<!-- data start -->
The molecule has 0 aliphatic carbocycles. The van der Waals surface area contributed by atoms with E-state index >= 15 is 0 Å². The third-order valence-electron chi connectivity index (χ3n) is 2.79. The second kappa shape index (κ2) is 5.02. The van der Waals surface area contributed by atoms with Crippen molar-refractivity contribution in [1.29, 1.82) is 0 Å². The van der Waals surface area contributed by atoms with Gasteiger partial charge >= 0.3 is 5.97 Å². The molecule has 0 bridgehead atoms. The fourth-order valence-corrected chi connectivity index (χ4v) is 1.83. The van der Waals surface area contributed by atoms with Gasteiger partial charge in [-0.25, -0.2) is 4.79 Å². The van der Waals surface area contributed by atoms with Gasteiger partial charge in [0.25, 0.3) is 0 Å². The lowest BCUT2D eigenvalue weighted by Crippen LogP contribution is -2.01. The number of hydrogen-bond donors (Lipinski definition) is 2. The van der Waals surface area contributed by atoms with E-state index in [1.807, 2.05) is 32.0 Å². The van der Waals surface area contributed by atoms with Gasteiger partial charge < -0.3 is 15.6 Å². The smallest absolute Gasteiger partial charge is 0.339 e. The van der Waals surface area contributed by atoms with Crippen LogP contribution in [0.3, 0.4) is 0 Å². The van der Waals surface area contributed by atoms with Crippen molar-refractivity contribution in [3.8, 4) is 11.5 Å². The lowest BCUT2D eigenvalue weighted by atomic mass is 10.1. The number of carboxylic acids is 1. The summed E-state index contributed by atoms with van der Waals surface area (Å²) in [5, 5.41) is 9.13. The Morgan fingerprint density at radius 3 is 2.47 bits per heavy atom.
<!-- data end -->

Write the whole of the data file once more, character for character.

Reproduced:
The molecule has 0 aliphatic carbocycles. The van der Waals surface area contributed by atoms with E-state index >= 15 is 0 Å². The third-order valence-electron chi connectivity index (χ3n) is 2.79. The second kappa shape index (κ2) is 5.02. The van der Waals surface area contributed by atoms with Crippen molar-refractivity contribution in [1.29, 1.82) is 0 Å². The van der Waals surface area contributed by atoms with Gasteiger partial charge >= 0.3 is 5.97 Å². The molecule has 0 bridgehead atoms. The fourth-order valence-corrected chi connectivity index (χ4v) is 1.83. The van der Waals surface area contributed by atoms with Gasteiger partial charge in [-0.25, -0.2) is 4.79 Å². The van der Waals surface area contributed by atoms with Gasteiger partial charge in [0.25, 0.3) is 0 Å². The lowest BCUT2D eigenvalue weighted by Crippen LogP contribution is -2.01. The number of hydrogen-bond donors (Lipinski definition) is 2. The van der Waals surface area contributed by atoms with E-state index in [1.807, 2.05) is 32.0 Å². The van der Waals surface area contributed by atoms with Gasteiger partial charge < -0.3 is 15.6 Å². The smallest absolute Gasteiger partial charge is 0.339 e. The van der Waals surface area contributed by atoms with Crippen LogP contribution in [0.3, 0.4) is 0 Å². The van der Waals surface area contributed by atoms with Crippen molar-refractivity contribution in [3.8, 4) is 11.5 Å². The lowest BCUT2D eigenvalue weighted by atomic mass is 10.1. The number of carboxylic acids is 1. The summed E-state index contributed by atoms with van der Waals surface area (Å²) in [5, 5.41) is 9.13. The Morgan fingerprint density at radius 3 is 2.47 bits per heavy atom.